5 reasons house prices in Dublin are so ridiculously high

It’s hard to think that just ten years ago everyone was avoiding property like the plague. The prices were plummeting, credit was in very short supply, and the word ‘negative equity’ was on every investor’s lips.

Fast forward to 2019, and house prices are almost back to their pre-crash levels.  They probably would be higher, if not for stricter regulation imposed by the Central Bank of Ireland.

All this shows that if you’ve got the means, then property in Dublin is still a lucrative and rewarding investment.

So what factors are driving our high prices in our capital city?

Here are five of the main reasons:

  1. Supply and Demand

As we all know, we’re in a bit of a crisis when it comes to the amount of new housing stock being built, versus the amount of stock available.

A look at population stats tells you that in the same period our population grew by almost 4% our new housing stock rose by just 0.04%

No matter how basic your grasp of economics, it’s not hard to see why prices are generally going upwards, even with the tightest of restrictions.

The government are currently in a race against time to encourage development, but with our capital city now being very much a global city the situation is not going to sort itself out soon.

This means that although our market might dip slightly, property shouldn’t devalue that much, simply due to population numbers.

2. Historically low interest rates

Perhaps one of the biggest surprises made by the banking industry lately has been to lower interest rates into negative numbers. It means that banks are now being charged by the European Central Bank to keep their money on deposit with them.

This move is designed to get them to give more credit and kickstart sluggish economies across the Eurozone.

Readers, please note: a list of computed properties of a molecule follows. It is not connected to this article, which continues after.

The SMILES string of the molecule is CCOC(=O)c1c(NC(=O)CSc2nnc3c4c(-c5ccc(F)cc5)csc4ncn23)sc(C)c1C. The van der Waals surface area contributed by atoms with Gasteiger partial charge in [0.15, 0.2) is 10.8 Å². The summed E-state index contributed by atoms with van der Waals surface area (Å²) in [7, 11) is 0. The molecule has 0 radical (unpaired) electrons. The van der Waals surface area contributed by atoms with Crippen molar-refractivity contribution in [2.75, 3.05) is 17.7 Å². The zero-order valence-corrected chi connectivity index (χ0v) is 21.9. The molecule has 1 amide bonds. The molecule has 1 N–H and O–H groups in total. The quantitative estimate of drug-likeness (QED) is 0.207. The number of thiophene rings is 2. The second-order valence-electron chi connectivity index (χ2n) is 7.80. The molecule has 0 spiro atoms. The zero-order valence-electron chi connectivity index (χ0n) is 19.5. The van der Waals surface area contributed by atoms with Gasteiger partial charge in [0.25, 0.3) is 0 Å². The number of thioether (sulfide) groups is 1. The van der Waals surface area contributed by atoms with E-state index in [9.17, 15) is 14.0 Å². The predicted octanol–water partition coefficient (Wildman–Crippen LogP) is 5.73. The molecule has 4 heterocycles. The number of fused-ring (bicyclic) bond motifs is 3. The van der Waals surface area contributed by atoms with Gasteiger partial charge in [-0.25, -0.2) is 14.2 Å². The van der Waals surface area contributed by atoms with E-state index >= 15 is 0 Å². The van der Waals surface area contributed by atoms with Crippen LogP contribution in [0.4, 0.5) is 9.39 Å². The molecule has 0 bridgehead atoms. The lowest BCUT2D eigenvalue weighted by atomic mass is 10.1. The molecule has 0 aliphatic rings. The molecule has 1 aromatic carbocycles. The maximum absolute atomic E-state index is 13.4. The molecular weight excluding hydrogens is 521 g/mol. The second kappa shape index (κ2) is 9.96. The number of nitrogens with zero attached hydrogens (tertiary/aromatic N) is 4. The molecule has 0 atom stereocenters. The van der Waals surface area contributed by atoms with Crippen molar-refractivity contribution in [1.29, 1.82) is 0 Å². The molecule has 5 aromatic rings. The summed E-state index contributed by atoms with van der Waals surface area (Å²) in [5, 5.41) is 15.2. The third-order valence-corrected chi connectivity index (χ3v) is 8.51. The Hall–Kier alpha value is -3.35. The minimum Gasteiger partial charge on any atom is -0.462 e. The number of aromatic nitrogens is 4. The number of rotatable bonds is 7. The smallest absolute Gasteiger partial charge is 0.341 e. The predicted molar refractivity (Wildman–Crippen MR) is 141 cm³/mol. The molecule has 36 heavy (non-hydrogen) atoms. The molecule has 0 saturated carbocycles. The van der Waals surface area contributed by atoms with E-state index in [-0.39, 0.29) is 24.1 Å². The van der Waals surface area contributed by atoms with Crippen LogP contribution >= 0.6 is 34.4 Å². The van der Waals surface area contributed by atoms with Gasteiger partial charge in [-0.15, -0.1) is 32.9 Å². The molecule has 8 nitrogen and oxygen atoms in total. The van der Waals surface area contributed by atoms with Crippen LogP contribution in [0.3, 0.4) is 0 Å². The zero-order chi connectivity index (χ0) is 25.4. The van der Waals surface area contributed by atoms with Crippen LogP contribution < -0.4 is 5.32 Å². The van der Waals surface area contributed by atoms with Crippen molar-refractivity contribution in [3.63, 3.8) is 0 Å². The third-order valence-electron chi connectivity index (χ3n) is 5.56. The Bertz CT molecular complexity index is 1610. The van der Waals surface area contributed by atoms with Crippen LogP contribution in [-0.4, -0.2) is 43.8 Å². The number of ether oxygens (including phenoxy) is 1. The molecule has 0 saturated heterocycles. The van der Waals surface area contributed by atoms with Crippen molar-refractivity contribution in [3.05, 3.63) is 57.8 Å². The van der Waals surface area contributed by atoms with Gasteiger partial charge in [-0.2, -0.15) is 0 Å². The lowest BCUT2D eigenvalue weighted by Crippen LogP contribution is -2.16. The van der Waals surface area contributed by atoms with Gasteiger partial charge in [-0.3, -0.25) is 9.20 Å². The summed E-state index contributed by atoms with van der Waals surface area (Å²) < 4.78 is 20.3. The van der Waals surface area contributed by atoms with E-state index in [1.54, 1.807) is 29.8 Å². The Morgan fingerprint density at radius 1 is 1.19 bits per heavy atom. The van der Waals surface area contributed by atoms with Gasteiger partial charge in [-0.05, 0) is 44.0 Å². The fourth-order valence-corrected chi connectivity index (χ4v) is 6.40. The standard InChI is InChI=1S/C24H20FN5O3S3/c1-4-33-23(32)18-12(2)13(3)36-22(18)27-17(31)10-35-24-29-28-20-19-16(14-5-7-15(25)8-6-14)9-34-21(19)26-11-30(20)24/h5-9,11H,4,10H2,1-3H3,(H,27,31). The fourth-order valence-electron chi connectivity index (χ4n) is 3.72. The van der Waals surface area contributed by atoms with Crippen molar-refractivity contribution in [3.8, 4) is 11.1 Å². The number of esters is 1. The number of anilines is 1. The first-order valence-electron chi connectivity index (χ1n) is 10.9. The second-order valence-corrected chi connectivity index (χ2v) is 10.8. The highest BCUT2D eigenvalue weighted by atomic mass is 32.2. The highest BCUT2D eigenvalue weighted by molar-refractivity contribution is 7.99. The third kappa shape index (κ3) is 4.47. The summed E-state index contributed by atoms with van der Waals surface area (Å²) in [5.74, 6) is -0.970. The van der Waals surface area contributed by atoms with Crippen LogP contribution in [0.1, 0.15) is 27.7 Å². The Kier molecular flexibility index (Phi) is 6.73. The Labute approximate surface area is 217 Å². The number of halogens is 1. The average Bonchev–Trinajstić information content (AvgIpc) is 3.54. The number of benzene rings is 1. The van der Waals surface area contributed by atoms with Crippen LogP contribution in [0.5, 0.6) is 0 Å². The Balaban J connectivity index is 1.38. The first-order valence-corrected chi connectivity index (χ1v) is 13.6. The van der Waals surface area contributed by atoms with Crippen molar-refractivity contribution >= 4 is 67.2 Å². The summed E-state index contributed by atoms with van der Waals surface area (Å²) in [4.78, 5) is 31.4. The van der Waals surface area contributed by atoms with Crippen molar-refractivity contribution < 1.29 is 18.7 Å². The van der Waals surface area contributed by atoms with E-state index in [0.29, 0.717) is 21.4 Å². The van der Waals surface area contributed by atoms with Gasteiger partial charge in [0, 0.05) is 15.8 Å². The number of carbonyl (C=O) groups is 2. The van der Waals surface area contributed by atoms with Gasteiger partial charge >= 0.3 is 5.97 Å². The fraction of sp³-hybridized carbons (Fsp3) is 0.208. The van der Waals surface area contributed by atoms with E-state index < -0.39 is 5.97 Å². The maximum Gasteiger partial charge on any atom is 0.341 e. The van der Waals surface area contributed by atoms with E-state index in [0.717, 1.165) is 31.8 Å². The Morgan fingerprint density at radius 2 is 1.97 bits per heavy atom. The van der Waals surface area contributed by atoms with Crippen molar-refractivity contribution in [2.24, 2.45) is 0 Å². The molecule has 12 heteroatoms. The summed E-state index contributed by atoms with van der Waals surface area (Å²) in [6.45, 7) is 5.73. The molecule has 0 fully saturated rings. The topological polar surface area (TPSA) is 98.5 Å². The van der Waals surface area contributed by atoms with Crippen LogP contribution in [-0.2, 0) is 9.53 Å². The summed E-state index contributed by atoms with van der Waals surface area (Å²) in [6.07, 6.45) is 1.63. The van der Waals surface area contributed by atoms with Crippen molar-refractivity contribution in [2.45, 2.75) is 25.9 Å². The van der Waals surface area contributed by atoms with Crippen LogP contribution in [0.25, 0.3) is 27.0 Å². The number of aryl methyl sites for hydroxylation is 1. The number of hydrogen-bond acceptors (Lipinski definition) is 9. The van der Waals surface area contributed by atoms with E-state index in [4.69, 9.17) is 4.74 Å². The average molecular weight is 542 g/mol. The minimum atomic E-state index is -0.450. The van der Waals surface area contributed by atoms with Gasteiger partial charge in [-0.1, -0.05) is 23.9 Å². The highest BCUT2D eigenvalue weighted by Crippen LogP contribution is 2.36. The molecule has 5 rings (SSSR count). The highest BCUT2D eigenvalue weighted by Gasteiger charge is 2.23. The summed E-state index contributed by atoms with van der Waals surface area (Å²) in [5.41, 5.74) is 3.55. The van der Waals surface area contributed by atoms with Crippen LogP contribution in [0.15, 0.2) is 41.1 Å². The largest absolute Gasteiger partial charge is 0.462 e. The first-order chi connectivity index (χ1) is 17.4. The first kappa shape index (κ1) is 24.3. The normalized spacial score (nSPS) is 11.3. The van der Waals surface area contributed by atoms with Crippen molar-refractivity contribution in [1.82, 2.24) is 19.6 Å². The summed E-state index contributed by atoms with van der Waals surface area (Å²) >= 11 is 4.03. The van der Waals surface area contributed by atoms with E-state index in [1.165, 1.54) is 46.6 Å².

The impact of that on investors are historically low borrowing rates, that will, in turn, keep demand for property high.

It remains to be seen just how long rates will remain this low, so there is a caveat with enjoying such cheap credit now, once rates begin to rise.

  • Public housing in the private sector

One of the striking aspects of the Government’s housing policy and much-criticised response to the housing crisis is the fact that they are relying on the private sector to provide up to 85% of their social housing under their Rebuilding Ireland initiative.

This policy has been criticised for the way it’s exacerbating the rocketing rents across the city.

It also means that any new builds may already be set aside for social housing and not for home-owners or small-player investors.

This squeeze on the private sector will be sure to keep prices high in the short to medium term.

4. It’s our capital city and our economic hub

Dublin is quite simply the place to be in Ireland for many people in the banking, digital or services industries. It’s position as the main entry point from Britain and Europe, means it has historically been a focal point on the island.

Soon, it will be the largest English-speaking city in the EU too.

Culturally speaking, of course, Dublin hosts all the main sporting and entertainment events on the island and has some of the best tourist facilities in the world.

It’s no surprise then that people want to live here for political, economic or cultural reasons.

So, don’t expect demand in Dublin to dissipate any time soon.

5. It’s got a poor transport infrastructure

Having a poor transport infrastructure may sound a bit counter-intuitive as it should be a reason for property prices to be low.

However, the sheer volume of people living and working in Dublin means that living near some of the best transport routes available such as the DART or the Luas is super desirable.

In fact, some reports show that people are prepared to pay up to €130,000 more to live closer to these facilities.

As the population continues to grow and Dublin sprawls ever outwards (instead of upwards) the demand to live closer to work will only continue as people seek the best possible work/life balance.

To conclude

All this means that if you’re looking to invest in property in Dublin, then there’s no reason why it won’t be both a sound and lucrative investment long into the future. Sure, prices may dip from time to time but long term they should remain ridiculously high.  

Here at Platinum Property , we’re always happy to help with any part of the property process. Click below to find out more